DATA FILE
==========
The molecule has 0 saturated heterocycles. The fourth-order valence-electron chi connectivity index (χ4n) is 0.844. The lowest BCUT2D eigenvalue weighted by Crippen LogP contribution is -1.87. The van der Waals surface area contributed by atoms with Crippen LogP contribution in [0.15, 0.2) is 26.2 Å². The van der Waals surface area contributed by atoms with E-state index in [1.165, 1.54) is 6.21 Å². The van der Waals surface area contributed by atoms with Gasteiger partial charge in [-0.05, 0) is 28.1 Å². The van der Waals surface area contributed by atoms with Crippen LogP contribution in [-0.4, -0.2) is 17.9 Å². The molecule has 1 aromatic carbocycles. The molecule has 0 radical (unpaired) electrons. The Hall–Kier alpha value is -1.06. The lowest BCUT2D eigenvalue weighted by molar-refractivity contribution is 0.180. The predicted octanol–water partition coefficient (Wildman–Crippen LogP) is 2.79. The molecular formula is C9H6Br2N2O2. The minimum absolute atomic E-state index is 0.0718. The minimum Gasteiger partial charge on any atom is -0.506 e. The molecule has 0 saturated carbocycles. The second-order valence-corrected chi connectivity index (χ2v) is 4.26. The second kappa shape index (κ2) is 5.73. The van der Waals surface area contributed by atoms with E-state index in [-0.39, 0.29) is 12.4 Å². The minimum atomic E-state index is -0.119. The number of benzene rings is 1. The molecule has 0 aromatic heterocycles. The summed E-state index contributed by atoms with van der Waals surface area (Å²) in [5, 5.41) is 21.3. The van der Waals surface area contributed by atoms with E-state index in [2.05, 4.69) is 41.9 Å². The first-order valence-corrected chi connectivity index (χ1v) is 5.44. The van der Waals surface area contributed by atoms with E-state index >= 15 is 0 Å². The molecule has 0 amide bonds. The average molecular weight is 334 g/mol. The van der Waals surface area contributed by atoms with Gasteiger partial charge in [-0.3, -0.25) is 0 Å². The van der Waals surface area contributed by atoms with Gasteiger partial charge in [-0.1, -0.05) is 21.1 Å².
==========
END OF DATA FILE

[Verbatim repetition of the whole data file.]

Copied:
The molecule has 0 saturated heterocycles. The fourth-order valence-electron chi connectivity index (χ4n) is 0.844. The lowest BCUT2D eigenvalue weighted by Crippen LogP contribution is -1.87. The van der Waals surface area contributed by atoms with Crippen LogP contribution in [0.15, 0.2) is 26.2 Å². The van der Waals surface area contributed by atoms with E-state index in [1.165, 1.54) is 6.21 Å². The van der Waals surface area contributed by atoms with Gasteiger partial charge in [-0.05, 0) is 28.1 Å². The van der Waals surface area contributed by atoms with Crippen LogP contribution in [-0.4, -0.2) is 17.9 Å². The molecule has 1 aromatic carbocycles. The molecule has 0 radical (unpaired) electrons. The Hall–Kier alpha value is -1.06. The lowest BCUT2D eigenvalue weighted by molar-refractivity contribution is 0.180. The predicted octanol–water partition coefficient (Wildman–Crippen LogP) is 2.79. The molecular formula is C9H6Br2N2O2. The minimum absolute atomic E-state index is 0.0718. The minimum Gasteiger partial charge on any atom is -0.506 e. The molecule has 0 saturated carbocycles. The second-order valence-corrected chi connectivity index (χ2v) is 4.26. The second kappa shape index (κ2) is 5.73. The van der Waals surface area contributed by atoms with E-state index in [-0.39, 0.29) is 12.4 Å². The minimum atomic E-state index is -0.119. The number of benzene rings is 1. The molecule has 0 aromatic heterocycles. The summed E-state index contributed by atoms with van der Waals surface area (Å²) in [5, 5.41) is 21.3. The van der Waals surface area contributed by atoms with E-state index in [2.05, 4.69) is 41.9 Å². The first-order valence-corrected chi connectivity index (χ1v) is 5.44. The van der Waals surface area contributed by atoms with E-state index >= 15 is 0 Å². The molecule has 0 amide bonds. The average molecular weight is 334 g/mol. The van der Waals surface area contributed by atoms with Gasteiger partial charge in [-0.3, -0.25) is 0 Å². The van der Waals surface area contributed by atoms with Gasteiger partial charge in [-0.1, -0.05) is 21.1 Å².